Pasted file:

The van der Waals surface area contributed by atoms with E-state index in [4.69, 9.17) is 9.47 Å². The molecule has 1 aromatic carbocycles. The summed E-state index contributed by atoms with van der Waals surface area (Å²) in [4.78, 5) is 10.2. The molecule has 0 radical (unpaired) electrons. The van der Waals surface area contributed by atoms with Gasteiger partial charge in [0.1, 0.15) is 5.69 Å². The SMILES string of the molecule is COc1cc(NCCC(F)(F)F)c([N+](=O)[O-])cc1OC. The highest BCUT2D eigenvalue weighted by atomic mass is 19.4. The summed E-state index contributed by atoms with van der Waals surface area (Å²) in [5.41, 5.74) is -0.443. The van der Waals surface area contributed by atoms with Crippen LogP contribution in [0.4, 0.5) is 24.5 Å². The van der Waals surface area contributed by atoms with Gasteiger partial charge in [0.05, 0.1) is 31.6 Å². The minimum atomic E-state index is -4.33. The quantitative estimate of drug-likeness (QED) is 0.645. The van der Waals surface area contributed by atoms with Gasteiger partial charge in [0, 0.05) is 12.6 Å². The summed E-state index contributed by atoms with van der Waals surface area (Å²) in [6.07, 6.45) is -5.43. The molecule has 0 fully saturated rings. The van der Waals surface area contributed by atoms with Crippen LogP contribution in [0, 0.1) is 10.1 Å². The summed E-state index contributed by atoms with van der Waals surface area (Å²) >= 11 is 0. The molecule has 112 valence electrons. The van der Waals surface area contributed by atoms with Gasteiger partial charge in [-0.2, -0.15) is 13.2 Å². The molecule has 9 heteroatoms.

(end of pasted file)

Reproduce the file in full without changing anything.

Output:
The van der Waals surface area contributed by atoms with E-state index in [4.69, 9.17) is 9.47 Å². The molecule has 1 aromatic carbocycles. The summed E-state index contributed by atoms with van der Waals surface area (Å²) in [4.78, 5) is 10.2. The molecule has 0 radical (unpaired) electrons. The van der Waals surface area contributed by atoms with Gasteiger partial charge in [0.1, 0.15) is 5.69 Å². The SMILES string of the molecule is COc1cc(NCCC(F)(F)F)c([N+](=O)[O-])cc1OC. The highest BCUT2D eigenvalue weighted by atomic mass is 19.4. The summed E-state index contributed by atoms with van der Waals surface area (Å²) in [5.41, 5.74) is -0.443. The van der Waals surface area contributed by atoms with Crippen LogP contribution in [0.4, 0.5) is 24.5 Å². The van der Waals surface area contributed by atoms with Gasteiger partial charge in [0.05, 0.1) is 31.6 Å². The minimum atomic E-state index is -4.33. The quantitative estimate of drug-likeness (QED) is 0.645. The van der Waals surface area contributed by atoms with Gasteiger partial charge in [0, 0.05) is 12.6 Å². The summed E-state index contributed by atoms with van der Waals surface area (Å²) in [6.07, 6.45) is -5.43. The molecule has 0 fully saturated rings. The van der Waals surface area contributed by atoms with Crippen LogP contribution in [0, 0.1) is 10.1 Å². The summed E-state index contributed by atoms with van der Waals surface area (Å²) >= 11 is 0. The molecule has 112 valence electrons. The van der Waals surface area contributed by atoms with Gasteiger partial charge in [-0.2, -0.15) is 13.2 Å². The molecule has 9 heteroatoms.